An image, Albrecht Dürer said, is “no more responsible for superstitious abuse than a weapon is responsible for a murder.” It is somewhat startling to find, in the controversy over the power of images in the early years of the Reformation in Germany, the familiar argumentation of the National Rifle Association.
Admittedly, Dürer had the same vested interest as a purveyor of images that a manufacturer of handguns has in arguing that the point is not to control weapons but to re-educate their users. The analogy nevertheless stands as evidence for the felt danger of images in Dürer’s world. Indeed, the image would be far more dangerous than a mere weapon, since it exposes worshipers to the danger of eternal punishment in case they find themselves, as often happened, worshiping the image instead of whatever the image represents. Better to rid the churches of images altogether than to trust the pious not to believe that Jesus or Mary, or a particularly well-disposed saint, was mysteriously present in their effigies. The power of the image was in effect the power of the being that occupied it–which struck the enemies of the image as idolatry, or the worship of finite things. This had the consequence of driving images underground, in the form of doll-sized objects of private adoration. Even today, after all, lovers kiss the snapshots of their beloveds, as though the relationship between the two were metaphysically intimate. Iconoclasm did not always entail that images (read: “idols”) should be burned like heretics. They could be shrouded or stored in cellars or otherwise quarantined. But image control was the order of the day under militant Lutheranism–not least of all because the church issued indulgences to those who prayed to particularly powerful images, like the Virgin of the Apocalypse, or the Virgin of the Rosary. Protestants could do little better to register doctrinal difference than to purge their churches of likenesses. Catholicism retaliated by crowding its churches with images for the benefit of those who sought the concrete presence of the beings they worshiped. Aesthetic contemplation was not really a concept in the sixteenth century. Churches were not museums of fine art.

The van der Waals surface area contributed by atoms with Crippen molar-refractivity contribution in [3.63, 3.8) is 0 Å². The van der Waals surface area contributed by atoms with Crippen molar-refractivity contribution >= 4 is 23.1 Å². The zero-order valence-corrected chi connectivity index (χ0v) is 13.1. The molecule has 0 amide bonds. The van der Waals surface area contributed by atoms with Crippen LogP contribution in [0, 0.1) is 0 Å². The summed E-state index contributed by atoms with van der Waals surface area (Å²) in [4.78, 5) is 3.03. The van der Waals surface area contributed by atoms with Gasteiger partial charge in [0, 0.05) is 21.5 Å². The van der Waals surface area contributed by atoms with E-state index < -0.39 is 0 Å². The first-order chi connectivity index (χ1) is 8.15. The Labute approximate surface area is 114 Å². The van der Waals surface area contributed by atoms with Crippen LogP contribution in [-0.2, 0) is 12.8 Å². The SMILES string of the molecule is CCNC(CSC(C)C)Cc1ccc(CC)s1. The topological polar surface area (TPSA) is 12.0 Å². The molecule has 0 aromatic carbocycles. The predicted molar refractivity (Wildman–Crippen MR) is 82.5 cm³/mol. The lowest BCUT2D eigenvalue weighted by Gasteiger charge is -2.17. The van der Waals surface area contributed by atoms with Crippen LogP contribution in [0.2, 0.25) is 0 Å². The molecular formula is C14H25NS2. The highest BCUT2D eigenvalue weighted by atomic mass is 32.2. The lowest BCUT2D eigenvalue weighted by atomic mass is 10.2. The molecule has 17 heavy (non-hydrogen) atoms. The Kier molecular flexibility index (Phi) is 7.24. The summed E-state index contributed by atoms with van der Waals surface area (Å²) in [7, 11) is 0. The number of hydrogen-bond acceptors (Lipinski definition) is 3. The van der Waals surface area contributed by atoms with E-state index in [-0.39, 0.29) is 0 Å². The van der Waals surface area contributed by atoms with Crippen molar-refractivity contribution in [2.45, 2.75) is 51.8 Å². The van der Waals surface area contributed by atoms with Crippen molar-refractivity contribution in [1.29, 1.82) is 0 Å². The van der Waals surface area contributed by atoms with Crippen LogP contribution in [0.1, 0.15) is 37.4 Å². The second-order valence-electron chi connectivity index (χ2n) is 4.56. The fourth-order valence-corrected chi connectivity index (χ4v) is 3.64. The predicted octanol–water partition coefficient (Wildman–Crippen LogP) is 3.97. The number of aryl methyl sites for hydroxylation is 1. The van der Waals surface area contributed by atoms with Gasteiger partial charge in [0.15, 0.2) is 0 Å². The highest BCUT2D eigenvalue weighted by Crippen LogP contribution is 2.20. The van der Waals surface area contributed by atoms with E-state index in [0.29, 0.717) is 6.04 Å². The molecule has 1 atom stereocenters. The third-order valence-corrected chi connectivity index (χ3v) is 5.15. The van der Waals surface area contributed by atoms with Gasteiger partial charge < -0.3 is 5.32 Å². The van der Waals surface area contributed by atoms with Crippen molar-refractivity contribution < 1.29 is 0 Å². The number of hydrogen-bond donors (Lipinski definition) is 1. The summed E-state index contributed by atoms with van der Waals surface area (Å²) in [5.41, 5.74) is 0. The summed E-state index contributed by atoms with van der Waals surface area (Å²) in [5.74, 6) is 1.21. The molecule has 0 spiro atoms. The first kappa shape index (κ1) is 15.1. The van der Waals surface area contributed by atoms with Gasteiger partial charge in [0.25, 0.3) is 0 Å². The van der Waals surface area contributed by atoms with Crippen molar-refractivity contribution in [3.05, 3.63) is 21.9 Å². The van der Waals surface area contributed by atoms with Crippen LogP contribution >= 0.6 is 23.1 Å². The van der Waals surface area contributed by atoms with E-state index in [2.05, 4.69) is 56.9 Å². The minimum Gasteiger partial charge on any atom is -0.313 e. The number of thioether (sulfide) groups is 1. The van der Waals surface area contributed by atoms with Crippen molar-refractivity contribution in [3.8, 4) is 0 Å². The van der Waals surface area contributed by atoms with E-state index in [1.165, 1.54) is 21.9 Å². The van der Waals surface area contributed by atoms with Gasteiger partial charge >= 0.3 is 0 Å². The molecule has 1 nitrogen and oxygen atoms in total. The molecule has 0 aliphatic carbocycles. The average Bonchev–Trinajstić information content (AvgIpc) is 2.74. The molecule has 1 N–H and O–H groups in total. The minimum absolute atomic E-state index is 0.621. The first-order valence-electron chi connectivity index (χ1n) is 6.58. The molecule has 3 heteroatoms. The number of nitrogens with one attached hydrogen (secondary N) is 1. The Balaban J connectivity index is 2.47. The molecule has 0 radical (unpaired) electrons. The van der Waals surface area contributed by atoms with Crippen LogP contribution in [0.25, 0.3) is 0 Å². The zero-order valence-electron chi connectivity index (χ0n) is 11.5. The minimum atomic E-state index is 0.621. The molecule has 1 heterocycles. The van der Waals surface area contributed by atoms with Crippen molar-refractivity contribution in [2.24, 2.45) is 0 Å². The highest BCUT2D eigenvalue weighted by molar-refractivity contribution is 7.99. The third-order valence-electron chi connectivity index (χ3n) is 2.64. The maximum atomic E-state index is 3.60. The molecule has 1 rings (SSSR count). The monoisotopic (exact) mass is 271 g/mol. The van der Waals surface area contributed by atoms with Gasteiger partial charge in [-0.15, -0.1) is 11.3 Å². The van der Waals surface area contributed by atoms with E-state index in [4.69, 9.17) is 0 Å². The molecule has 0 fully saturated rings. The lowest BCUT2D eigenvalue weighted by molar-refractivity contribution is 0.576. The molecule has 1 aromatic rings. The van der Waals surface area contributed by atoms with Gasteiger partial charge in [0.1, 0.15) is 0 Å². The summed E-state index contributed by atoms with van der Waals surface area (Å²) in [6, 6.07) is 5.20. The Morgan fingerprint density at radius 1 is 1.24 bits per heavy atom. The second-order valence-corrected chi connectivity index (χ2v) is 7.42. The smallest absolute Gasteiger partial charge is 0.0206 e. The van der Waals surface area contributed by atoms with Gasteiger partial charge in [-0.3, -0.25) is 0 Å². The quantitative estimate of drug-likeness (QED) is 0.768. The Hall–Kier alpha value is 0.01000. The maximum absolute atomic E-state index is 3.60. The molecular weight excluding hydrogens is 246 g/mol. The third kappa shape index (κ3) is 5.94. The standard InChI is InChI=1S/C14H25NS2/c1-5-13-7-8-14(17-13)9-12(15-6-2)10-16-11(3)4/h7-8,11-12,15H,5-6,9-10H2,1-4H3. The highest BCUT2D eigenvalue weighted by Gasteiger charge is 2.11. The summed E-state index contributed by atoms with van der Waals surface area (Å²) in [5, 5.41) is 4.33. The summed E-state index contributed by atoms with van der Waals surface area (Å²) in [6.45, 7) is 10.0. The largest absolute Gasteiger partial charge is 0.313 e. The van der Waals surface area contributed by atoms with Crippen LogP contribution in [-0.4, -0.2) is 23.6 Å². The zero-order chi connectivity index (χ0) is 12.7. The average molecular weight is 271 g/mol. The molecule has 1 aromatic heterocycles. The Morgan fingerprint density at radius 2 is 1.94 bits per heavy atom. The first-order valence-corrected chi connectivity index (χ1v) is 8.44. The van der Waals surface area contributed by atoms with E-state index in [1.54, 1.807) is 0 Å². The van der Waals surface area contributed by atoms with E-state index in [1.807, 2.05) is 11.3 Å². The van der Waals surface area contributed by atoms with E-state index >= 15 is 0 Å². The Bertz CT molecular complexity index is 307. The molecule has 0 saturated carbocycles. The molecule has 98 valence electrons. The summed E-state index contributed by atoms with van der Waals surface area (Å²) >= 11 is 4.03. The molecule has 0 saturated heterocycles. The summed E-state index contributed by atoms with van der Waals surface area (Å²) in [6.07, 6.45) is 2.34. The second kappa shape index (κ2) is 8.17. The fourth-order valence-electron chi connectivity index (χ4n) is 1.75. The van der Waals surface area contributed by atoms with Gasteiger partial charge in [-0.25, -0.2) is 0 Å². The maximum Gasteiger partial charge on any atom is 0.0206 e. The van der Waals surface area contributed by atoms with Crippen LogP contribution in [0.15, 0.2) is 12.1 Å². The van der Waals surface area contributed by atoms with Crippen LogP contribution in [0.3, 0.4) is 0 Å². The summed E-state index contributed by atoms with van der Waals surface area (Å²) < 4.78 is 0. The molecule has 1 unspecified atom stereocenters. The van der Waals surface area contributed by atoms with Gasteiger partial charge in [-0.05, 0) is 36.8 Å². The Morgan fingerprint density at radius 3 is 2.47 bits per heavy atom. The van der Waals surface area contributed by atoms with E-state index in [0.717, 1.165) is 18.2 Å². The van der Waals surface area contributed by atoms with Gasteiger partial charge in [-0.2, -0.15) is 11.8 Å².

It is ironic that iconoclasm should have erupted with such virulence in the golden age of German sculpture, bringing it in effect to an end. The great achievement of the so-called limewood sculptors of the late Gothic period was the elaborate altarpiece, or retable, which served to render visible the object of devotions enacted on the altar just below. It was very much as if the saint conferred upon her celebrants the immense benefit of her virtual presence in the charged space where masses were performed. The architecture of the retable contributed to the awe in which the image was held. It was, for example, equipped with doors, which would be opened only on auspicious religious occasions but otherwise were kept closed. It had to have been a pretty powerful experience to behold one’s special saint under candlelight, as the priests in elaborate robes intoned indispensable prayers in a language farmers and merchants no longer understood (conducting services in the vernacular belonged to the same agenda as iconoclasm). The space of the retable was a space within the space of the church, and when the doors stood open, an extraordinary bond united the persons within and without that encapsulated space. It would have been difficult to believe with Dürer that the images were merely neutral. Everything in the setting cried out against such a reduction.